Asian equity markets were weighed down by losses in the US markets ahead of the weekend. The MSCI Asia Pacific Index was off 1.4% after the 1.0% pre-weekend loss. The Nikkei gapped lower and shed 2.5% and has fallen in eight of the past nine sessions. The notable exception in Asia was the Shanghai Composite. The 0.75% was led by the financial sector amid talk that a report later this week will show a strong jump in yuan lending from banks, which are pushing in as the shadow banking is squeezed out.
Strong bank lending would suggest that the deleveraging may not be as aggressive as some feared or hoped, which in turn has knock-on effects on the economic outlook. Consistent with this was news from Caixin's service PMI (53.7 vs. 53.0) and composite reading (54.7 vs. 53.9 and expectations for a small decline).
Japan's service PMI rose to 51.9 from 51.1, which helped lift the composite to 52.8 from 52.2. Given Singapore's role as a financial hub, its PMI is seen as a broader indication of the region, and its PMI rose to 53.6 from 52.1. Separately, Hong Kong's PMI eased to 51.1 from 51.5 and appears to be an exception in the region.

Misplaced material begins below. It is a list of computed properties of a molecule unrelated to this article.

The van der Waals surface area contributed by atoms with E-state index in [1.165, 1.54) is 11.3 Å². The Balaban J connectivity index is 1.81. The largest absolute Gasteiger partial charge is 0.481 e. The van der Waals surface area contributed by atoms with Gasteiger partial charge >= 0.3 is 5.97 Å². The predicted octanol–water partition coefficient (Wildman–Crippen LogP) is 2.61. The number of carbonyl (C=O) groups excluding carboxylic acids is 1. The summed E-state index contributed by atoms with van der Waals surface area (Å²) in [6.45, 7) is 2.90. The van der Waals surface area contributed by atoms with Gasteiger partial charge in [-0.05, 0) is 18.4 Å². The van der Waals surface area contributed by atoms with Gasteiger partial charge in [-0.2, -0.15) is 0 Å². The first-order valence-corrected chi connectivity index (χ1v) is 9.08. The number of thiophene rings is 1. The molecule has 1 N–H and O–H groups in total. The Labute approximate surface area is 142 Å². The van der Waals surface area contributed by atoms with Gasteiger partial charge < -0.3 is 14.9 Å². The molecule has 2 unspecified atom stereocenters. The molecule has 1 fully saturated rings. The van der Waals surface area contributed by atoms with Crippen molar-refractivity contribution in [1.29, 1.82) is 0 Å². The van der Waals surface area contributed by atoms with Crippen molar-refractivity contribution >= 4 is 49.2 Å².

The MSCI Asia Pacific Index left a very small gap from the lower opening that is unfilled. The gap is more evident in the European bourses. However, the selling pressure appears to have peaked, at least for the time being. The major bourses are off around 0.6-0.8%. The German Dax and Italy's FTSE Milan are trying to fill the opening gaps.
The eurozone reported service and composite PMIs that were stronger than implied by the flash readings and thus confirming a strong start to the New Year. The final reading on the service PMI rose to 58.0 from 57.6 of the flash and the composite rose to 58.8 from the flash reading of 58.6. The report will provide more fodder for the ECB hawks who want to issue a clear signal of its exit intentions. Input and output prices in the PMI rose at their fastest pace since 2011.
The German flash readings were revised higher. Italy and Spain readings were well above expectations. France saw minor (0.1) revisions lower to its flash readings.